Feed toxinsGeneral

Protect your animals’ productivity: toxin solutions against mycotoxin interactions

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Contamination with multiple mycotoxins is the rule for animal feeds, rather than the exception. Trial data shows that producers can prevent negative effects on animal health and performance by using high-performing toxin binders.

Multiple mycotoxins contaminate animal feed – problems and solutions

Mycotoxins pose an exceptional challenge for feed and animal producers. Generated by common molds, they occur in a great variety and numbers. Difficult to diagnose, mycotoxicosis in farm animals shows in a range of acute and chronic symptoms: decreased performance, feed refusal, poor feed conversion, reduced body weight gain, immune suppression, reproductive disorders, and residues in animal food products.

Regulatory mycotoxin thresholds don’t account for interactions

Regulatory thresholds for permissible mycotoxin levels in feed are derived from toxicological data on the effects of exposure of a certain species, at a certain production stage, to a single mycotoxin. This makes practical sense: while aflatoxins are carcinogens, fumonisins attack the pulmonary system in swine, for example. Mycotoxins also affect poultry in a different way than cattle, and broilers in a different way than breeders or laying hens, to mention more cases.

The problem is that, in reality, individual mycotoxin challenges are the exception. Animal diets are usually contaminated by multiple mycotoxins at the same time (Monbaliu et al., 2010; Pierron et al., 2016). Since 2014, EW Nutrition has conducted more than 50,000 mycotoxin tests on both raw material and finished feeds samples, across the globe. 85% of these samples were contaminated with more than one mycotoxin and one third positive for four or more mycotoxins.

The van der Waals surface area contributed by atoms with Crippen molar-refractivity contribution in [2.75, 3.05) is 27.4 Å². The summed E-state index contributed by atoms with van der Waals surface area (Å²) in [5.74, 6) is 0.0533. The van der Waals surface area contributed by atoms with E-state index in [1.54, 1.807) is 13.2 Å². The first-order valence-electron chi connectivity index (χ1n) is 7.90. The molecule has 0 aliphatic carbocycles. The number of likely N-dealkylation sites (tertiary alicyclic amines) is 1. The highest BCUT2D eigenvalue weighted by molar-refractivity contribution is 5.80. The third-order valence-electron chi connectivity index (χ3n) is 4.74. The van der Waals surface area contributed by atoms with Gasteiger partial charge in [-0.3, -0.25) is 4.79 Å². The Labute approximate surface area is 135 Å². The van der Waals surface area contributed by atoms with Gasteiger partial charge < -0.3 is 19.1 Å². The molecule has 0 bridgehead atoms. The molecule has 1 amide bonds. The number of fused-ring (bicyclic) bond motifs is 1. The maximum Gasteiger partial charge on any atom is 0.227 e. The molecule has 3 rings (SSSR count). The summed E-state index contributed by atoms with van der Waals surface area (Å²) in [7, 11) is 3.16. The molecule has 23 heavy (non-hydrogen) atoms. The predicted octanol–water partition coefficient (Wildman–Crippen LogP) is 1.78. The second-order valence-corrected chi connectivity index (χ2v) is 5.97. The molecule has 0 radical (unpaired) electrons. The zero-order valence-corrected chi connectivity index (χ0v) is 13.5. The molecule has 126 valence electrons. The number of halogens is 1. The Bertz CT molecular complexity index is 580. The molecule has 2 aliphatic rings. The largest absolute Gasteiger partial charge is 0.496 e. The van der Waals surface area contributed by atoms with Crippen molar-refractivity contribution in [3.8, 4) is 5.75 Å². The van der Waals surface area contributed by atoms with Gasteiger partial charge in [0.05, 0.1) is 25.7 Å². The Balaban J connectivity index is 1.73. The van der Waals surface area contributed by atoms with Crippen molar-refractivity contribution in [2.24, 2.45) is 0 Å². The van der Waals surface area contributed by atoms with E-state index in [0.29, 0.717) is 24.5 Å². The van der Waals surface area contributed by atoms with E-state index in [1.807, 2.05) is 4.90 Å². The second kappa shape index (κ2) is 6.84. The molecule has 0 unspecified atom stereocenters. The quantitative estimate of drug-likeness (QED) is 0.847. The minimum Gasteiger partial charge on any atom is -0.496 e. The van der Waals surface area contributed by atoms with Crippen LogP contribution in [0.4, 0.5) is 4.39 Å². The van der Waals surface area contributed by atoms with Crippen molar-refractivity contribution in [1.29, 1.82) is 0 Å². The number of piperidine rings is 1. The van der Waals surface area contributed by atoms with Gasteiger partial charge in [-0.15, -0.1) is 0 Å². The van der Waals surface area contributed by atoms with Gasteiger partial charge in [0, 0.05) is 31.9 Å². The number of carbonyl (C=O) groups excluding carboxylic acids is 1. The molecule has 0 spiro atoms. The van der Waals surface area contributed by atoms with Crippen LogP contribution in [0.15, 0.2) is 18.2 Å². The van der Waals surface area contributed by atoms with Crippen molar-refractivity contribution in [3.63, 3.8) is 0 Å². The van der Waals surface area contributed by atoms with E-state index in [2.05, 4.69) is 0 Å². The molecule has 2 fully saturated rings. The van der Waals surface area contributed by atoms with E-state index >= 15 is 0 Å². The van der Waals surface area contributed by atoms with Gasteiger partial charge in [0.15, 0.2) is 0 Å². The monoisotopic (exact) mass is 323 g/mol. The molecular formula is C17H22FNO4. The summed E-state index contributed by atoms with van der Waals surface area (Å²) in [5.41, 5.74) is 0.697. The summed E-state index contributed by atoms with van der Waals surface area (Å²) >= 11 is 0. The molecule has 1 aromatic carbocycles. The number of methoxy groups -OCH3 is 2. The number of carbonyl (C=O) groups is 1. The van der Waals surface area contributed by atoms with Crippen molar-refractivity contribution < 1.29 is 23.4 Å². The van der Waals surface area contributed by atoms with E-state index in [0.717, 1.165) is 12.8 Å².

How does contamination with multiple mycotoxins occur in animal feed?

The concurrent appearance of mycotoxins in feed can be explained as follows: each mold species has the capacity to produce several mycotoxins simultaneously. Each species, in turn, may infest several raw materials, leaving behind one or more toxic residue. In the end, a complete diet is made up of various raw materials with individual mycotoxin loads, resulting in a multitude of toxic challenges for the animals.

If animals were exposed to only one mycotoxin at a time, following the regulatory guidelines on maximum challenge levels would usually be enough to keep them safe. However, several studies have shown that the effects of exposure to multiple mycotoxins can differ greatly from the effects observed in animals exposed to a single mycotoxin (Alassane-Kpembi et al., 2015 & 2017). The simultaneous presence of mycotoxins may be more toxic than one would predict based on the known effects of the individual mycotoxins involved. This is because mycotoxins interact with each other. The interactions can be classified into three main different categories: antagonistic, additive, and synergistic  (Grenier and Oswald, 2011).

Types of mycotoxin interactions

  • Additivity occurs when the effect of the combination equals the expected sum of the individual effects of the two toxins.